Our old theme of Steve vs religion rears its head again. This time with the not-so-subtle message that the religious person is the most dangerous one to the this small town. You get echos of Father Callaghan from Salem’s Lot here, but this time the character doesn’t fuck off on a bus and never have their plot line resolved (I’m aware he comes back in The Dark Tower series, but having a character just walk off and disappear for 20 years of writing isn’t exactly great story telling). King plays with this selective view many religions have, in this case the priest can’t kill himself as it’s a sin but can commit murder.
Desperation – Bernie Wrightson is referred to – he was the artist for this book.
Let’s take a moment to look at how the movie handles the physical object of a wheelchair. One of our leads is in it most of the movie, but the sound design has put upon it what can only be described as a motorcycle roar. Not to mention the little tractor trailer they pull it around in and leave outside. This movie is set in 1976; there was a fuckin’ gas crisis. Someone would have stolen that shit. This movie really has it out for wheelchair users worse than Mac and Me:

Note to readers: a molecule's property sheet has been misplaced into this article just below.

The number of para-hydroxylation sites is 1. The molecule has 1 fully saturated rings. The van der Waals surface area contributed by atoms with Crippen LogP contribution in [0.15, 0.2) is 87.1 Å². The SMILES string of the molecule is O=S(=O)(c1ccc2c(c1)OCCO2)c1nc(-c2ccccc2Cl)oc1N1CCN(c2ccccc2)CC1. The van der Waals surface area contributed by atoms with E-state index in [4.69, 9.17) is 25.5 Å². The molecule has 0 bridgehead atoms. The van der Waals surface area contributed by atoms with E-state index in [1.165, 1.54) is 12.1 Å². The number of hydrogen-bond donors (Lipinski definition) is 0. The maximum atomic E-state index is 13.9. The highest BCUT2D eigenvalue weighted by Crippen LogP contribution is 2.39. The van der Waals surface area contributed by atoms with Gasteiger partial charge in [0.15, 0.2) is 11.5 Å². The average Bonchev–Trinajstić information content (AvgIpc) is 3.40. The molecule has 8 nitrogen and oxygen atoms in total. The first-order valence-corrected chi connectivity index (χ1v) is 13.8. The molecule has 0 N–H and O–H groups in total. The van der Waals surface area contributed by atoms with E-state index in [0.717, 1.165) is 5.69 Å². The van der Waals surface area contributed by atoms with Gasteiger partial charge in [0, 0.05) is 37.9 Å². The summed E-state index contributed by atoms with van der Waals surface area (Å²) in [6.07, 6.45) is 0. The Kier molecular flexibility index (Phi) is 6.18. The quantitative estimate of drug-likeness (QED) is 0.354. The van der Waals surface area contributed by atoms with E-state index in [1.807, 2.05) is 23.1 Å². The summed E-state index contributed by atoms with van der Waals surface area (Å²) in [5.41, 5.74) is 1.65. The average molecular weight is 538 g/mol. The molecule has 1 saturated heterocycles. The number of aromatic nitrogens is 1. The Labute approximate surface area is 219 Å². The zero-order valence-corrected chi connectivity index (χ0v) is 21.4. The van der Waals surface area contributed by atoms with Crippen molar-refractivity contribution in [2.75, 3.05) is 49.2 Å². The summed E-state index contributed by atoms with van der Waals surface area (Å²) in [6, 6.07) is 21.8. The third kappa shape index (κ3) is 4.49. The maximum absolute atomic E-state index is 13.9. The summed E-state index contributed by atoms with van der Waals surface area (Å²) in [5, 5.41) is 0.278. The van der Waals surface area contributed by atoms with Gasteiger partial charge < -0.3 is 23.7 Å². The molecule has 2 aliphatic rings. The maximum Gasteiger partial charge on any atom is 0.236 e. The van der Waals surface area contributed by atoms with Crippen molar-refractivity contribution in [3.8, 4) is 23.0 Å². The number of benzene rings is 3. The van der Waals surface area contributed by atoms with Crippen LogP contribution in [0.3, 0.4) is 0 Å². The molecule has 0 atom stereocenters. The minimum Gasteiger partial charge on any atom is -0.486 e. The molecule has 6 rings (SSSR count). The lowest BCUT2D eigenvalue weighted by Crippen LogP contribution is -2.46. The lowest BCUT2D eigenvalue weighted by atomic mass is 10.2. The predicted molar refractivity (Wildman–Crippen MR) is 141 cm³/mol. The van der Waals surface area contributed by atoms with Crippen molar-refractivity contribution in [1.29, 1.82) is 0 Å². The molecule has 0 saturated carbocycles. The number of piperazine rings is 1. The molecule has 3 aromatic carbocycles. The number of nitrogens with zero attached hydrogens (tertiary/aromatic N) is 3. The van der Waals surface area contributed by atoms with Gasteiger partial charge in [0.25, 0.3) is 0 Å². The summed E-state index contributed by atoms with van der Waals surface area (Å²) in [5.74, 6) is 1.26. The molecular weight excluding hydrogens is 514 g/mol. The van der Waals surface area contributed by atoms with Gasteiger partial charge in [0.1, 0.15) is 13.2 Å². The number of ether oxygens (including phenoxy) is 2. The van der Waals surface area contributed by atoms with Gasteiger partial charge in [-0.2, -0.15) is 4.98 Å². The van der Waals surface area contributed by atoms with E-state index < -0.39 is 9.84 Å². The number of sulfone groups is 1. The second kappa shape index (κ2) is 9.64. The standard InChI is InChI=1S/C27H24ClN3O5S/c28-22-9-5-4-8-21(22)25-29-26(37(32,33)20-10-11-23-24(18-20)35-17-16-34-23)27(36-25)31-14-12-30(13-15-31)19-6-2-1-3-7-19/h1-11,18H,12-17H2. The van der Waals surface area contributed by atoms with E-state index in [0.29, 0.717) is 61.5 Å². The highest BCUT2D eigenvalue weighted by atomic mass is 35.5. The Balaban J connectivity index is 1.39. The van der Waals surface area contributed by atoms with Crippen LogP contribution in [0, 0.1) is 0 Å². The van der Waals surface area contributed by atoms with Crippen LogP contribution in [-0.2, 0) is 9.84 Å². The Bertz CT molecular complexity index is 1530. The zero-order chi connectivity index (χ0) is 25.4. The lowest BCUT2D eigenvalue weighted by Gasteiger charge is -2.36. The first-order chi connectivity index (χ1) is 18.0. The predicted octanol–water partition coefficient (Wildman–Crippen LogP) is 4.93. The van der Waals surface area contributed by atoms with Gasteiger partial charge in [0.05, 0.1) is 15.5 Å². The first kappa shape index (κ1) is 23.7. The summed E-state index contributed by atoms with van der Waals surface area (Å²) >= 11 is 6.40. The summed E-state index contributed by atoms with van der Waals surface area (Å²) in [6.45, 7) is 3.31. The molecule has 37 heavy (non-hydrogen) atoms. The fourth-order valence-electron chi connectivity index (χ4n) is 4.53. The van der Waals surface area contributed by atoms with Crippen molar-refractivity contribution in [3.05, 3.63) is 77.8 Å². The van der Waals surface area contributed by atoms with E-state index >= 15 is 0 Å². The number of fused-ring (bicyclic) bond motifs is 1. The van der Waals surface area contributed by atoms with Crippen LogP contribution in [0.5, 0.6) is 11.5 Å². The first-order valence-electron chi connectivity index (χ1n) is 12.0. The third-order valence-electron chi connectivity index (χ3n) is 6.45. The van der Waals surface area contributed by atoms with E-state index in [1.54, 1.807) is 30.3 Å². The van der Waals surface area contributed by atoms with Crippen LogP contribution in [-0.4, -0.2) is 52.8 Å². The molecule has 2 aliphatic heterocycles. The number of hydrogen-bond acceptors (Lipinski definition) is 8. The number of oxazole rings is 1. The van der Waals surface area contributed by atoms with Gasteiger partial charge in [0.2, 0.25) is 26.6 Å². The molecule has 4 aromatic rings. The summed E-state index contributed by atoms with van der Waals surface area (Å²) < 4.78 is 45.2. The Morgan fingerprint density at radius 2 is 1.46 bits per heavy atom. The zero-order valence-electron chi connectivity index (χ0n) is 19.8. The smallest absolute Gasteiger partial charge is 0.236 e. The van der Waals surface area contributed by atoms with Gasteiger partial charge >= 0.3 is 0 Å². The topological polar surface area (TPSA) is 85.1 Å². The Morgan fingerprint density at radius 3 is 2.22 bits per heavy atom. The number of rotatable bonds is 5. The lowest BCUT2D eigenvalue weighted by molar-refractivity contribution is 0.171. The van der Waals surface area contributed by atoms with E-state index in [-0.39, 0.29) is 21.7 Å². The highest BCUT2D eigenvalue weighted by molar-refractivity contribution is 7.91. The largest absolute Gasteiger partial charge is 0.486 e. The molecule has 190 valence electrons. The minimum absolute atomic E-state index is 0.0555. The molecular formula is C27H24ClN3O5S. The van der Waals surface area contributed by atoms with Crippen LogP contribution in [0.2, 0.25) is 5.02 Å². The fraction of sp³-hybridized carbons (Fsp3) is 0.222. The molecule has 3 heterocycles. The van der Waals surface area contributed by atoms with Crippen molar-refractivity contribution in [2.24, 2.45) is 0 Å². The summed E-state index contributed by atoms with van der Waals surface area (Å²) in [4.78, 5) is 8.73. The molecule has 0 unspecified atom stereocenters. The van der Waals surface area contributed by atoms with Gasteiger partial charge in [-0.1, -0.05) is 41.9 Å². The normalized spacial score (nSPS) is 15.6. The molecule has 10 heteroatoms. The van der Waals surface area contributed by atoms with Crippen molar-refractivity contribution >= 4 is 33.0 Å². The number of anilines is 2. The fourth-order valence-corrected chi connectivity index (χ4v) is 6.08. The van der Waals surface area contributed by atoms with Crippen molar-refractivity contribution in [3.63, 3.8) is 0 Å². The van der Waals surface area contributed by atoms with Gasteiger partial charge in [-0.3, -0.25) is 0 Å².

The deaths in this film aren’t exactly scary, or creative, or interesting but… they’re there I guess. There is that one great Alanis Morisette moment where the woman tries to kill herself but gets attacked by the werewolf: “It’s like a lycanthrope attack, when tryin to O.D. on pills.” The main focus here is on the creature and not the deaths. I’m not sure if that’s down to MPAA cuts like the later Friday the 13th films (pour one out for the sleeping bag kill being mostly removed from Part 7) or just that the director and King acting as screenwriter didn’t feel the need to expound on those points. Most of the victims have one scene of set up before they’re bumped off, with the obvious exception of town sheriff Terry O’Quinn. It’s always a trip to see John Locke with hair in 80s movies. The only thing that would make it better is if they brought his character back in a sequel somehow but played by Robert Wightman (one for the Stepfather fans, yes… all three of you).